Mr. Carrière, who is not familiar with the type of ultra-light aeroplane involved, contacted the Sea-Bow manufacturer in Valcourt and spoke to the factory owner. He told the Tribunal that the Sea-Bow falls into the category of motorized parachutes in the line of ultra-light aeroplanes. This paraplane is known for the design and mounting on the undercarriage of four (4) Spiros or ovoid plastic wheels that allow for better directional control, greater stability during flight and increased control on landing. The Spiros allow for landing on different types of terrain _ rough fields, snow, sand and, only in case of emergency, water. The witness filed, as Exhibit M-7, a brochure from the Sea-Bow manufacturer.

The witness then filed, as Exhibit M-8, a true copy of the original of the endorsement of the student pilot permit, ultra-light/motorized parachute category, held by Mr. Stéphane Giguère at the time of the alleged offences. This permit is accompanied by further conditions, which are set out on the back of the said permit, filed as Exhibit M-10:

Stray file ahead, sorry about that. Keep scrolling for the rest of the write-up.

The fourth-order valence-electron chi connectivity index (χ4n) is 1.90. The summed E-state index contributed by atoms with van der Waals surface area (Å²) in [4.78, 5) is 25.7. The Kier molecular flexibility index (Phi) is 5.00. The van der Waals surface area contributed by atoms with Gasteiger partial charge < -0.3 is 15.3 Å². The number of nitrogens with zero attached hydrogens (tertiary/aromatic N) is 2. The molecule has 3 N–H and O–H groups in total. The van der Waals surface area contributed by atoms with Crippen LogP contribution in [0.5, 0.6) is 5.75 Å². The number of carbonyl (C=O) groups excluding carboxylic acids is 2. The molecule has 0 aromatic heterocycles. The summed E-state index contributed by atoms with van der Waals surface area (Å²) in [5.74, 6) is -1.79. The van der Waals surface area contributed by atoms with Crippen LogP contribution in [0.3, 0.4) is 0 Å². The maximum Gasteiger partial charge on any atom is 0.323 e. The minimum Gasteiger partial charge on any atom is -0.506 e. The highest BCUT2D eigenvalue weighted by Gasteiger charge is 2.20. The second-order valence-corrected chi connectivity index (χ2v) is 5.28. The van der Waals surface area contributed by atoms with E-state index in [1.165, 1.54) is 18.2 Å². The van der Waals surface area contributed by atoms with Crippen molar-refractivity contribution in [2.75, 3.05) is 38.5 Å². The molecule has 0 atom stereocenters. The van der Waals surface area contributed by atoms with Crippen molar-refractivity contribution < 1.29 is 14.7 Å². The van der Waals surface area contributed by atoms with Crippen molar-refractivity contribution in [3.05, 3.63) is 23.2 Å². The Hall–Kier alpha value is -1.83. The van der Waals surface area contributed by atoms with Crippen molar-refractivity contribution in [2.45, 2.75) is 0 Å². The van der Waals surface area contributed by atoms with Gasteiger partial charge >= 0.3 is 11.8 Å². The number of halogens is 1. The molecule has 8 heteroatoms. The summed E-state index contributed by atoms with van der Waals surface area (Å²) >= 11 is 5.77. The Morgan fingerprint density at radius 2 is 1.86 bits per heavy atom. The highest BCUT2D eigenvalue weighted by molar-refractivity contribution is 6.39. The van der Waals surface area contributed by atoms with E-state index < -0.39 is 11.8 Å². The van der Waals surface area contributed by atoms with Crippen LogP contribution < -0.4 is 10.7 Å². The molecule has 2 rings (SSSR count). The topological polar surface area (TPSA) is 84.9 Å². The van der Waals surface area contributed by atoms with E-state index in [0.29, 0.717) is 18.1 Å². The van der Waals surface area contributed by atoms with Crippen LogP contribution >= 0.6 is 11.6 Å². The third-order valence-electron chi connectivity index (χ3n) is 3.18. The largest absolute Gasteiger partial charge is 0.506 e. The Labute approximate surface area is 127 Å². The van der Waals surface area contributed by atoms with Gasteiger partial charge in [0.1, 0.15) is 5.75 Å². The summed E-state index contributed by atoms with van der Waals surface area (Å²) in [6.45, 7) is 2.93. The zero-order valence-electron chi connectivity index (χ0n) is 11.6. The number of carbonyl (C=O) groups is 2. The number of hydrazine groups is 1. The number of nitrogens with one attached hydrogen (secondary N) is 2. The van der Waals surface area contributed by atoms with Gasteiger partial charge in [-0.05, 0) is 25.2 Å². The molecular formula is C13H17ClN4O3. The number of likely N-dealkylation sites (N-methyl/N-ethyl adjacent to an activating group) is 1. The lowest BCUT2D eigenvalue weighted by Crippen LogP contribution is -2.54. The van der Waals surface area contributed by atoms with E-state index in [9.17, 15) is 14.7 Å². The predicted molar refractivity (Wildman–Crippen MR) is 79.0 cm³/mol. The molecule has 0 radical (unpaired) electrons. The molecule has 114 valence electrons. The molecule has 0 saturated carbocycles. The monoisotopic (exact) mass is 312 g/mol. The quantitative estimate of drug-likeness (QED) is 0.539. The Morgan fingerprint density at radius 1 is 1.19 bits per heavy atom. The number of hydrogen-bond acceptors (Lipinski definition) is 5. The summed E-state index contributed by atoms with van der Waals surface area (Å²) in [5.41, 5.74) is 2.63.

• The holder of a student pilot permit may, for the sole purpose of the holder's flight training, act as pilot-in-command of any paraplane of the ultra-light category only if the holder is under the direction and supervision of a professional pilot, ultra-light category [our italics];
  • Unless otherwise specified, no passenger may be carried on board;
  • All flights conducted in this capacity must be conducted under day VFR, and within territorial limits in Canada.[1]

Mr. Carrière filed the page from the Respondent's Canadian passport as Exhibit M-9 and the Respondent's medical declaration was filed as Exhibit M-11. Exhibit M-12 was filed in a bundle and it contained the following items:

  • the certificate of registration of the Sea-Bow C-IGPI in the name of Stéphane Giguère;
  • the contract of sale for the Sea-Bow concluded between Mr. Stéphane Giguère and Mr. Claude Fortin on July 28, 1999;
  • the certificate of registration of the said paraplane in the name of Mr. Claude Fortin; and
  • the background information about paraplane C-IGPI taken from the official database of Transport Canada.